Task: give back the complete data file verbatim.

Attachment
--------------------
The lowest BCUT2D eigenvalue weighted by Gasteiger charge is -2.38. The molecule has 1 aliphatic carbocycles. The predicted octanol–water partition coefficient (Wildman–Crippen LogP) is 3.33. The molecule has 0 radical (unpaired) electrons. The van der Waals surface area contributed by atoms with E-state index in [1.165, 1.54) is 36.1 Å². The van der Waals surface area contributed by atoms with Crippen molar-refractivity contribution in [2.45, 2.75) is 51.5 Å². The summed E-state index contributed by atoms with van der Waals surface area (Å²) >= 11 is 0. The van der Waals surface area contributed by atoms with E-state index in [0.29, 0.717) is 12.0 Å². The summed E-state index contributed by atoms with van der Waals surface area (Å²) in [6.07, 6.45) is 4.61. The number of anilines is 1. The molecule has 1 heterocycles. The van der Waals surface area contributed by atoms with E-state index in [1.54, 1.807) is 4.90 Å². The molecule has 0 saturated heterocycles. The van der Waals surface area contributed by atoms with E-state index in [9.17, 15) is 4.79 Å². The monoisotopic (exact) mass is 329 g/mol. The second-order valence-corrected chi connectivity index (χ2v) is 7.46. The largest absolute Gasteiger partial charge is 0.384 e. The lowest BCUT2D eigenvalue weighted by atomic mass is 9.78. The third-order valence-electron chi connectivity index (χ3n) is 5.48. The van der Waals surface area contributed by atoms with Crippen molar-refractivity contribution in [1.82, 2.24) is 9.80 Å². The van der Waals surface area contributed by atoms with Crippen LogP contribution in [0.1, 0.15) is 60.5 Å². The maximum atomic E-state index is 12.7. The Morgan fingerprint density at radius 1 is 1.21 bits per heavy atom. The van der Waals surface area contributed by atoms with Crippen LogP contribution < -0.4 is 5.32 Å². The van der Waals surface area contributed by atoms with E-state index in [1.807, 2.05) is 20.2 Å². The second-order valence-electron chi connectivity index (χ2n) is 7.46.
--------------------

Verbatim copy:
The lowest BCUT2D eigenvalue weighted by Gasteiger charge is -2.38. The molecule has 1 aliphatic carbocycles. The predicted octanol–water partition coefficient (Wildman–Crippen LogP) is 3.33. The molecule has 0 radical (unpaired) electrons. The van der Waals surface area contributed by atoms with E-state index in [1.165, 1.54) is 36.1 Å². The van der Waals surface area contributed by atoms with Crippen molar-refractivity contribution in [2.45, 2.75) is 51.5 Å². The summed E-state index contributed by atoms with van der Waals surface area (Å²) >= 11 is 0. The van der Waals surface area contributed by atoms with E-state index in [0.29, 0.717) is 12.0 Å². The summed E-state index contributed by atoms with van der Waals surface area (Å²) in [6.07, 6.45) is 4.61. The number of anilines is 1. The molecule has 1 heterocycles. The van der Waals surface area contributed by atoms with E-state index in [1.54, 1.807) is 4.90 Å². The molecule has 0 saturated heterocycles. The van der Waals surface area contributed by atoms with E-state index in [9.17, 15) is 4.79 Å². The monoisotopic (exact) mass is 329 g/mol. The second-order valence-corrected chi connectivity index (χ2v) is 7.46. The largest absolute Gasteiger partial charge is 0.384 e. The lowest BCUT2D eigenvalue weighted by atomic mass is 9.78. The third-order valence-electron chi connectivity index (χ3n) is 5.48. The van der Waals surface area contributed by atoms with Crippen molar-refractivity contribution in [1.82, 2.24) is 9.80 Å². The van der Waals surface area contributed by atoms with Crippen LogP contribution in [0.1, 0.15) is 60.5 Å². The maximum atomic E-state index is 12.7. The Morgan fingerprint density at radius 1 is 1.21 bits per heavy atom. The van der Waals surface area contributed by atoms with Crippen LogP contribution < -0.4 is 5.32 Å². The van der Waals surface area contributed by atoms with E-state index in [1.807, 2.05) is 20.2 Å². The second-order valence-electron chi connectivity index (χ2n) is 7.46.